The company’s fiscal year ends on October 31, and quarterly results are reported based on three month periods that generally end on the Friday closest to the quarter end. For comparative purposes, however, the company’s second and third quarters always include exactly 13 weeks of results so that the quarter end date for these two quarters is not necessarily the Friday closest to the quarter end.

 

For further information, refer to the consolidated financial statements and notes included in the company’s Annual Report on Form 10-K for the fiscal year ended October 31, 2005. The policies described in that report are used for preparing quarterly reports.

 

Accounting Policies

In preparing the consolidated financial statements in conformity with accounting principles generally accepted in the United States of America, management must make decisions that impact the reported amounts and the related disclosures. Such decisions include the selection of the appropriate accounting principles to be applied and the assumptions on which to base accounting estimates. In reaching such decisions, management applies judgments based on its understanding and analysis of the relevant circumstances, historical experience, and actuarial valuations. Actual amounts could differ from those estimated at the time the consolidated financial statements are prepared. Note 1 to the consolidated financial statements in the company’s most recent Annual Report on Form 10-K provides a summary of the significant accounting policies followed in the preparation of the financial statements. Other footnotes to the consolidated financial statements in the company’s Annual Report on Form 10-K describe various elements of the financial statements and the assumptions made in determining specific amounts.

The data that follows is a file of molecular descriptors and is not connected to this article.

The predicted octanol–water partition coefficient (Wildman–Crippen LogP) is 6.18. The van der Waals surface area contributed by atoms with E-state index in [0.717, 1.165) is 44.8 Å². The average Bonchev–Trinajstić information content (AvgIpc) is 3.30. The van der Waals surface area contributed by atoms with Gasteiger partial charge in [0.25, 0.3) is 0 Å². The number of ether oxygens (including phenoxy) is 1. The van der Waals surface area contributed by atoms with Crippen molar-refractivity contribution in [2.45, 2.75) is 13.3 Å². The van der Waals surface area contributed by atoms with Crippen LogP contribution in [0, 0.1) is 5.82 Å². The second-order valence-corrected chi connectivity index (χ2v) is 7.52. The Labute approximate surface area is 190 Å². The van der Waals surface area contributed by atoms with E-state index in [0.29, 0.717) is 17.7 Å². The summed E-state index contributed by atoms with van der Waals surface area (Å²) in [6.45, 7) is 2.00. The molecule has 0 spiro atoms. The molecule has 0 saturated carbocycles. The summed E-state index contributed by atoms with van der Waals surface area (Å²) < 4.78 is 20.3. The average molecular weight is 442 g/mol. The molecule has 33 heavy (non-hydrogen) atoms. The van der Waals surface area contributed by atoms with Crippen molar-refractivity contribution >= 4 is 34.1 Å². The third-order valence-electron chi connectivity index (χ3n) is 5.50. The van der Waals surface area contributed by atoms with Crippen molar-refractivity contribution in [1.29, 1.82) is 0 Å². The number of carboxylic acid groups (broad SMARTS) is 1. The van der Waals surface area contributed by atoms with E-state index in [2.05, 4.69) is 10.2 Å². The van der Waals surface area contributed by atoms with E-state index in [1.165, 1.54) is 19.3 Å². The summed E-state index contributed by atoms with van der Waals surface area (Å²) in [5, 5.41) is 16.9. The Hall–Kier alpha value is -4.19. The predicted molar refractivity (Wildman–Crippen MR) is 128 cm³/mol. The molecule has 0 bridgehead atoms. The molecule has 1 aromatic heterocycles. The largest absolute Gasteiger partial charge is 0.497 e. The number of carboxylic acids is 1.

Comprehensive Income

Comprehensive income and the components of other comprehensive income were as follows:

 

 

 

Three Months Ended

 

Nine Months Ended

 

 

 

August 4,

 

July 29,

 

August 4,

 

July 29,

 

(Dollars in thousands)

 

2006

 

2005

 

2006

 

2005

 

Net earnings

 

$

40,322

 

$

34,377

 

$

124,683

 

$

107,510

 

Other comprehensive income: